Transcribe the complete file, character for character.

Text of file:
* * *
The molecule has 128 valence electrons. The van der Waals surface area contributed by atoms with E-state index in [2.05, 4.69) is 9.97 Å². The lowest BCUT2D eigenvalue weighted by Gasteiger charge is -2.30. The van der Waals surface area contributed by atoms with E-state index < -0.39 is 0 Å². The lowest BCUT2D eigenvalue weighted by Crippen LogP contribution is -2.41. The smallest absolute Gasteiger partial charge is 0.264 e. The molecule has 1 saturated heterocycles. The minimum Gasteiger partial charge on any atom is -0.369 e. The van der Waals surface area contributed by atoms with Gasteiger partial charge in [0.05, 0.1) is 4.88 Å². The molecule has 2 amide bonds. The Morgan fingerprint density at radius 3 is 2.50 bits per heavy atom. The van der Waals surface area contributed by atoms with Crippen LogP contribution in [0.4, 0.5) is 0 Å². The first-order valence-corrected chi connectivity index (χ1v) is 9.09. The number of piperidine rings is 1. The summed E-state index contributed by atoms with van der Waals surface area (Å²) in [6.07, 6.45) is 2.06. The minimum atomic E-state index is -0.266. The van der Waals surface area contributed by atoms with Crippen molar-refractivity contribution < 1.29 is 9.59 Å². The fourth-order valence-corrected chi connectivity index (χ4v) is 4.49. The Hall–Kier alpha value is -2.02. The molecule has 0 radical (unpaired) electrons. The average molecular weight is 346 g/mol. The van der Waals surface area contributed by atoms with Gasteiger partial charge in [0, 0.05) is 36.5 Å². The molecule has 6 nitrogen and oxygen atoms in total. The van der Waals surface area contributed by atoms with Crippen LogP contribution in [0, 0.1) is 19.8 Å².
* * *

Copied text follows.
The molecule has 128 valence electrons. The van der Waals surface area contributed by atoms with E-state index in [2.05, 4.69) is 9.97 Å². The lowest BCUT2D eigenvalue weighted by Gasteiger charge is -2.30. The van der Waals surface area contributed by atoms with E-state index < -0.39 is 0 Å². The lowest BCUT2D eigenvalue weighted by Crippen LogP contribution is -2.41. The smallest absolute Gasteiger partial charge is 0.264 e. The molecule has 1 saturated heterocycles. The minimum Gasteiger partial charge on any atom is -0.369 e. The van der Waals surface area contributed by atoms with Gasteiger partial charge in [0.05, 0.1) is 4.88 Å². The molecule has 2 amide bonds. The Morgan fingerprint density at radius 3 is 2.50 bits per heavy atom. The van der Waals surface area contributed by atoms with Crippen LogP contribution in [0.4, 0.5) is 0 Å². The first-order valence-corrected chi connectivity index (χ1v) is 9.09. The number of piperidine rings is 1. The summed E-state index contributed by atoms with van der Waals surface area (Å²) in [6.07, 6.45) is 2.06. The minimum atomic E-state index is -0.266. The van der Waals surface area contributed by atoms with Crippen molar-refractivity contribution < 1.29 is 9.59 Å². The fourth-order valence-corrected chi connectivity index (χ4v) is 4.49. The Hall–Kier alpha value is -2.02. The molecule has 0 radical (unpaired) electrons. The average molecular weight is 346 g/mol. The van der Waals surface area contributed by atoms with Gasteiger partial charge in [0, 0.05) is 36.5 Å². The molecule has 6 nitrogen and oxygen atoms in total. The van der Waals surface area contributed by atoms with Crippen LogP contribution in [0, 0.1) is 19.8 Å².